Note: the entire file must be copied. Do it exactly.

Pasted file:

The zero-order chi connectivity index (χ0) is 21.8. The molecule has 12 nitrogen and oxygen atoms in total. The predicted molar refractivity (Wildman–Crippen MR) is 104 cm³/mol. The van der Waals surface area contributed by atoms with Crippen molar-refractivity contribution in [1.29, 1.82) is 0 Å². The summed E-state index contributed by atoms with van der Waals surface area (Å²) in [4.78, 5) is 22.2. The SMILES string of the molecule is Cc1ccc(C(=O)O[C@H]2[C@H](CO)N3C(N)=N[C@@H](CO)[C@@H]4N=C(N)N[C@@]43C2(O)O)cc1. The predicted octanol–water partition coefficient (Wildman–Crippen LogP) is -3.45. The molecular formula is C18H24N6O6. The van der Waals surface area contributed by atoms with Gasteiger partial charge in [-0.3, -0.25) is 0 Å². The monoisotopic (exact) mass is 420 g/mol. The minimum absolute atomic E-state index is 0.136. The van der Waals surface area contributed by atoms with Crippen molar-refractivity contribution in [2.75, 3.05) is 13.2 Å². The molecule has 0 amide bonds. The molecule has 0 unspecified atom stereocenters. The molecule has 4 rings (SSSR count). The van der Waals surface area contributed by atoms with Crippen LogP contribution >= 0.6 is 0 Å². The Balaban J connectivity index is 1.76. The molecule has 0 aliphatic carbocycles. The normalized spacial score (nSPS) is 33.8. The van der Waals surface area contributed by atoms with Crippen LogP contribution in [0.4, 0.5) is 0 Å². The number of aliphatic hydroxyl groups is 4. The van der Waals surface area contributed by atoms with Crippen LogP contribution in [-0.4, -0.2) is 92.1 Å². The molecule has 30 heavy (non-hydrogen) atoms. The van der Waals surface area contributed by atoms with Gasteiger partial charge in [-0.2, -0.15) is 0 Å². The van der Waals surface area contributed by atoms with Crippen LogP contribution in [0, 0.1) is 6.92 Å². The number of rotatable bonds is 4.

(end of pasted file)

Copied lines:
The zero-order chi connectivity index (χ0) is 21.8. The molecule has 12 nitrogen and oxygen atoms in total. The predicted molar refractivity (Wildman–Crippen MR) is 104 cm³/mol. The van der Waals surface area contributed by atoms with Crippen molar-refractivity contribution in [1.29, 1.82) is 0 Å². The summed E-state index contributed by atoms with van der Waals surface area (Å²) in [4.78, 5) is 22.2. The SMILES string of the molecule is Cc1ccc(C(=O)O[C@H]2[C@H](CO)N3C(N)=N[C@@H](CO)[C@@H]4N=C(N)N[C@@]43C2(O)O)cc1. The predicted octanol–water partition coefficient (Wildman–Crippen LogP) is -3.45. The molecular formula is C18H24N6O6. The van der Waals surface area contributed by atoms with Gasteiger partial charge in [-0.3, -0.25) is 0 Å². The monoisotopic (exact) mass is 420 g/mol. The minimum absolute atomic E-state index is 0.136. The van der Waals surface area contributed by atoms with Crippen molar-refractivity contribution in [2.75, 3.05) is 13.2 Å². The molecule has 0 amide bonds. The molecule has 0 unspecified atom stereocenters. The molecule has 4 rings (SSSR count). The van der Waals surface area contributed by atoms with Crippen LogP contribution >= 0.6 is 0 Å². The Balaban J connectivity index is 1.76. The molecule has 0 aliphatic carbocycles. The normalized spacial score (nSPS) is 33.8. The van der Waals surface area contributed by atoms with Crippen LogP contribution in [0.4, 0.5) is 0 Å². The number of aliphatic hydroxyl groups is 4. The van der Waals surface area contributed by atoms with Crippen LogP contribution in [-0.4, -0.2) is 92.1 Å². The molecule has 30 heavy (non-hydrogen) atoms. The van der Waals surface area contributed by atoms with Gasteiger partial charge in [-0.2, -0.15) is 0 Å². The van der Waals surface area contributed by atoms with Crippen LogP contribution in [0, 0.1) is 6.92 Å². The number of rotatable bonds is 4.